Blue Jays GM Ross Atkins optimistic about return of closer Ken Giles
Toronto Blue Jays GM Ross Atkins delivered an optimistic outlook Friday on injured closer Ken Giles. Ross Atkins, general manager of the Toronto Blue Jays, speaks to the media during the end-of-the-season press conference in Toronto on Tuesday, Oct. 1, 2019. THE CANADIAN PRESS/Nathan Denette
The Canadian Press
Published Friday, July 31, 2020 4:47PM EDT
Last Updated Friday, July 31, 2020 4:56PM EDT
TORONTO - Blue Jays general manager Ross Atkins says he's optimistic closer Ken Giles will be back in the Toronto bullpen soon.
Giles has been sidelined since suffering a forearm injury Sunday. But in a videoconference Friday with reporters, Atkins appeared encouraged about the pitcher's status and recovery.
“Ultimately, never a good situation when someone's injured,” he said. “But all of the scenarios that could've come out of the MRI in his visits with medical professionals and experts (were) certainly on the better end of the spectrum.
“Very optimistic that we'll see him pitching again soon. We'll have a much better understanding of his timeline in less than two weeks.”
Giles entered the ninth inning of Sunday's game against the Tampa Bay Rays with Toronto leading 4-2. But the veteran right-hander surrendered a two-out double, then loaded the bases with two walks.
He went 3-and-1 to the next batter before leaving the game. Tampa Bay tied the score 4-4 in the ninth, then secured a 6-5 victory in 10 innings.
In two-thirds of an inning, Giles allowed a hit, two earned runs and walked three while registering a strikeout.
Atkins said Giles has a mild right forearm strain. Atkins added the pitcher has received a platelet-rich plasma (PRP) injection.
PRP therapy involves the injecting of a person's own platelets to accelerate the healing of injured tendons, ligaments, muscles and joints.
“We're confident that we can get past that within this very short season and we'll see him again soon,” Atkins said.
Giles registered 23 of Toronto's 33 saves last season with Toronto, but did miss time with elbow issues.
Atkins also had some good news about outfielder Randal Grichuk. He missed Toronto's four most recent games against the Washington Nationals with a lower-back injury.
Atkins said Grichuk will be ready to go Tuesday when Toronto (3-4) opens its next series in Atlanta against the Braves.
Atkins said Grichuk would've been able to play this weekend if Toronto had games. But the Jays are off after their series with the Philadelphia Phillies was postponed due to a pair of positive novel coronavirus tests.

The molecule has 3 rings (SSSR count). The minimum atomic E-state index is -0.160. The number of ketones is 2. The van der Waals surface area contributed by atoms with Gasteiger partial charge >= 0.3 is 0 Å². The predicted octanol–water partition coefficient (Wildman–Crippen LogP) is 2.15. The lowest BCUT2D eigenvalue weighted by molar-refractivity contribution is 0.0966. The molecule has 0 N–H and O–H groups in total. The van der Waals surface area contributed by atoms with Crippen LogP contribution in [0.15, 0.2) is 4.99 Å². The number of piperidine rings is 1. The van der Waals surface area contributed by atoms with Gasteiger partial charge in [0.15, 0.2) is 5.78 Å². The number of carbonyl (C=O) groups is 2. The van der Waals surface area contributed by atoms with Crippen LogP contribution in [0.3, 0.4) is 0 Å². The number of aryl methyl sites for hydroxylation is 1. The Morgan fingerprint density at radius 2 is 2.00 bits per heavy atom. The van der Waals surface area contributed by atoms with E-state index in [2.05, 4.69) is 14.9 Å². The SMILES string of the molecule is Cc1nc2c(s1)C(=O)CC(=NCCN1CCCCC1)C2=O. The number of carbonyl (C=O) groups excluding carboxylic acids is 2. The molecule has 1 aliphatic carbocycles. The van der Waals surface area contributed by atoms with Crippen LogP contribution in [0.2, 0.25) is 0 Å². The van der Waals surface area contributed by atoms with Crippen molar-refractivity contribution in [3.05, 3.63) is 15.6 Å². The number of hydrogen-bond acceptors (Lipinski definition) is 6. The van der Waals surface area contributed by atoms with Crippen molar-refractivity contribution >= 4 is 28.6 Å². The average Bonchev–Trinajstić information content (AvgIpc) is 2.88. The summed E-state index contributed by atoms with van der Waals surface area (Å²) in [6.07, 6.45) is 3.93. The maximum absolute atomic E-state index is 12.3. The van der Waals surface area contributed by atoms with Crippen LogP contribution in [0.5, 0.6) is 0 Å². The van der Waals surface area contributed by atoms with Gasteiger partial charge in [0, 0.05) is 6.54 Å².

Atkins said the expectation is the Jays will adjust their rotation against the Braves. The team will stay in Washington, and work out at the Nationals' stadium, this weekend.
The postponement of Toronto's series with Philadelphia due to COVID-19 is but the tip of the iceberg for Major League Baseball. Just a week into the season, a whopping 20 per cent of Friday's schedule won't be played due to the COVID-19 pandemic.
The Miami Marlins have been hit hard by the virus with 20 members - including 18 players - having tested positive. And on Friday, two St. Louis Cardinals players tested positive, resulting in the postponement of at least their series-opening game with the Milwaukee Brewers.
“We are in a pandemic, we did not expect this to be smooth and without hiccups, without bumps,” Atkins said. “We all expected that there would probably be challenges, some anticipated and some not anticipated.
“The outcomes will be led by Major League Baseball in how many games we play and what that means for the schedule and what that means for playoff hopes. We're entirely focused as the Toronto Blue Jays on things we can control and staying as safe as we possibly can.”
The Blue Jays have to try to do so on the road after the Canadian government didn't allow the team to play home games at Rogers Centre this season.
Then, the Pennsylvania government wouldn't allow Toronto to relocate to PNC Park and stage its home contests in Pittsburgh. So now, the Jays will play a majority of their home contests at Sahlen Field in Buffalo, N.Y., but the stadium wasn't ready for the team's first five home games.
Atkins admitted Toronto's almost nomadic existence isn't ideal.
“I can say that it's not easy . . . but they (players) aren't talking about it, they're not focused on it,” Atkins said. “I think everyone realizes this is the situation that we're in. It's much bigger than us.
“I haven't heard one player complain. All of them have asked for clarity and would like to know as soon as we have it what the facts are, where we're headed, where we are going to be playing and they've all handled that exceptionally well.”
Atkins said he's comfortable with the health-and-safety protocols the Blue Jays are following. And despite the rash of positive tests in baseball circles, Atkins said he feels safe.
“What I can tell is what I've seen done to date has made me feel as comfortable as I've been in this environment,” he said. “I haven't felt or sensed a great deal of anxiety from our staff or players as it relates to that but I'd imagine that's something that's being talked about.
“I do have a great deal of trust in this industry, the executives in it, the managers of each team and the integrity of our players across the game.”
This report by The Canadian Press was first published July 31, 2020